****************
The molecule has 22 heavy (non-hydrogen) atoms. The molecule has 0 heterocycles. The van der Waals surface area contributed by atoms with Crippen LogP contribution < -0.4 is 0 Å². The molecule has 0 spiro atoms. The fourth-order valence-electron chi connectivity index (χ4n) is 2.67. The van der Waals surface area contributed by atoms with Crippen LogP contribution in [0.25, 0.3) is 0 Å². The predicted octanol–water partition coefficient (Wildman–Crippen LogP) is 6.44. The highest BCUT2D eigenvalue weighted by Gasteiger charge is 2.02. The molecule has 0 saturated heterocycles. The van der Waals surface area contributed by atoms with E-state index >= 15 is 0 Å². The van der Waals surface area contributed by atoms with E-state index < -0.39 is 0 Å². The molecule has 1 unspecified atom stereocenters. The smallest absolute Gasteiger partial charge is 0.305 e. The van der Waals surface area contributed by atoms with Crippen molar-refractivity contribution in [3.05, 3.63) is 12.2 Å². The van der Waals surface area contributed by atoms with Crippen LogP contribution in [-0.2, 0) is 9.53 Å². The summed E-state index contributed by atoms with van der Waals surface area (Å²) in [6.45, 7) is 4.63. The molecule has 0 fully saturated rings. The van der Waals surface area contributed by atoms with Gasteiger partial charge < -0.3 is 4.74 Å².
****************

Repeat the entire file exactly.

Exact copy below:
The molecule has 22 heavy (non-hydrogen) atoms. The molecule has 0 heterocycles. The van der Waals surface area contributed by atoms with Crippen LogP contribution < -0.4 is 0 Å². The molecule has 0 spiro atoms. The fourth-order valence-electron chi connectivity index (χ4n) is 2.67. The van der Waals surface area contributed by atoms with Crippen LogP contribution in [0.25, 0.3) is 0 Å². The predicted octanol–water partition coefficient (Wildman–Crippen LogP) is 6.44. The highest BCUT2D eigenvalue weighted by Gasteiger charge is 2.02. The molecule has 0 saturated heterocycles. The van der Waals surface area contributed by atoms with E-state index >= 15 is 0 Å². The van der Waals surface area contributed by atoms with E-state index < -0.39 is 0 Å². The molecule has 1 unspecified atom stereocenters. The smallest absolute Gasteiger partial charge is 0.305 e. The van der Waals surface area contributed by atoms with Crippen molar-refractivity contribution in [3.05, 3.63) is 12.2 Å². The van der Waals surface area contributed by atoms with Crippen LogP contribution in [-0.2, 0) is 9.53 Å². The summed E-state index contributed by atoms with van der Waals surface area (Å²) in [6.45, 7) is 4.63. The molecule has 0 fully saturated rings. The van der Waals surface area contributed by atoms with Gasteiger partial charge < -0.3 is 4.74 Å².